Amelia Wells: What inspired you to start belly dancing?
Leyla Fahada: When I was in college, I saw that there was a non-credit course available and I thought it might be fun. I had never done any type of dancing before and I wanted to try something completely new. I never thought I'd be serious about it either, but it ran away with me and I started taking other classes.
AW: Tell us a bit about the history of belly dancing.
LF: The history of belly dance is a hotly debated topic! What I can tell you is that what you're likely to see on stage today is a combination of folk dancing and Hollywood fantasy. In Egypt, everyone dances at family get togethers and celebrations. Many of the moves you see on stage are the same moves you'll see done by people at parties and weddings. The more ballet-style movements and costumes seen in performance come from Hollywood movies. American tourists expected to see the bra and belt set from the movies, so dancers in Egypt adopted it. There's a strong Orientalist component to it. In America, dancers in the 70s would dance at clubs with a mix of people from different Middle Eastern and North African countries, so a style that's now known as American Cabaret evolved. It was a fusion of different styles by American dancers. The most important thing to remember is that this is a dance of the people, first and foremost.
AW: Belly dancing seems to be quite a changeable art with plenty of different styles, what's your preferred style, and why? Do you think the adaptable nature of belly-dancing helps or hinders its becoming more 'fashionable'?
LF: You are absolutely right! I prefer American Cabaret and Egyptian styling. American Cabaret is flashy and big. It's high energy and includes veil tricks, floor work, and sometimes the use of a sword for balancing. Egyptian is more subtle in some ways and has an immense emotional range. I do think the adaptable nature of belly dance helps it to be fashionable. From a performance standpoint, fusion is very popular and so I regularly see Bollywood, Flamenco, Ballet, and Burlesque fused with Belly Dance. People who may have no interest in the cultures or aesthetics of more traditional belly dance might have their eyes opened to it through fusion. From there they usually discover how much is beneath the surface. Even without any modern fusion, belly dance comes from a rich culture with complex music and traditions. I could study one style for my whole life and still not be able to learn everything.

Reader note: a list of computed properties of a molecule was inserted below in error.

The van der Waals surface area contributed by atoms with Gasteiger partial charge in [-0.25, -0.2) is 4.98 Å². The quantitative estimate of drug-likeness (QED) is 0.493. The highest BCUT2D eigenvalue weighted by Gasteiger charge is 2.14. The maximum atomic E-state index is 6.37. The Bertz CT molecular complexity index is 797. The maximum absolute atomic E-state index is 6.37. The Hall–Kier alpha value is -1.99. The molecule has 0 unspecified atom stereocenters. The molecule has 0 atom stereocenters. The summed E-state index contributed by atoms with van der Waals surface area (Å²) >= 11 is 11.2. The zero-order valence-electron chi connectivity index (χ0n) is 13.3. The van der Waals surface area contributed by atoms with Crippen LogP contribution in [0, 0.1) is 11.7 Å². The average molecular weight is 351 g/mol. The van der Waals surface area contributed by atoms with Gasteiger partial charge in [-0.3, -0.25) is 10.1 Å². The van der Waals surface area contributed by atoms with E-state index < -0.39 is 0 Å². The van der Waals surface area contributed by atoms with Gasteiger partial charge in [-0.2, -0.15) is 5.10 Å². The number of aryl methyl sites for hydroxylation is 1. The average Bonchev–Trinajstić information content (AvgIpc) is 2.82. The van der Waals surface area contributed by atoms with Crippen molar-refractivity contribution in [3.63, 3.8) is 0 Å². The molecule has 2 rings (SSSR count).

AW: What kind of skills do you need, starting out as a belly dancer?
LF: Starting out as a student, you need dedication and patience. I am not a natural and so many of the moves were frustrating to me at first. As a professional, you need to be skilled at improvisation using an appropriate movement vocabulary, familiarity with the music and an understanding of typical Middle Eastern rhythms, command of your props, an understanding of appropriate costuming and grooming, and cultural sensitivity.
AW: How did you come to start a bellydancing duo? Do you have any plans for expansion in the future?
LF: Zaira and I met in our beginner class and were eventually invited to join our teacher’s troupe. We bonded in that time. When the troupe disbanded, Zaira and I decided to continue as a duo. Currently, we’re happy as a duo – two schedules are hard enough to coordinate.
AW: Do you prefer teaching or performing?
LF: Performing. Right now I still have plenty to learn and to explore and my personal style is still developing.
AW: How does dancing in a duo compare to dancing solo?
LF: Belly dance is traditionally an improvisational art and when I dance solo, I dance and react in the moment. As a duo, we have to choreograph our shows to be in sync, but we have the benefit of being able to play off of each others’ strengths and weaknesses.
AW: It looks like a lot of fun, do you still enjoy it now it's more than a hobby?
LF: It is a lot of fun and I enjoy it even more as a performer. I like interacting with people when I dance. The best part of a show is the audience participation section where I can get people up to dance with me. I try to make a personal connection with each audience member in hopes that I add a special element to their evening.
AW: You work with various props, like veils, swords and canes. Which is your favourite?
LF: My favorite is sword. I love the contrast and the drama of it. People, especially children, really seem to respond to it – maybe because it adds a little danger to the dance.
AW: Have you or would you ever work with fire?
LF: I have never performed with it, but I’ve learned some things about it. I would love to try the fire poi, but that takes a lot of extra safety precautions that are difficult to take in a restaurant. First I want to focus on balancing a tray of candles on my head while I dance, which is something many belly dancers do.
AW: How do people respond when you tell them you’re a belly dancer? Do you think they take it seriously as a profession?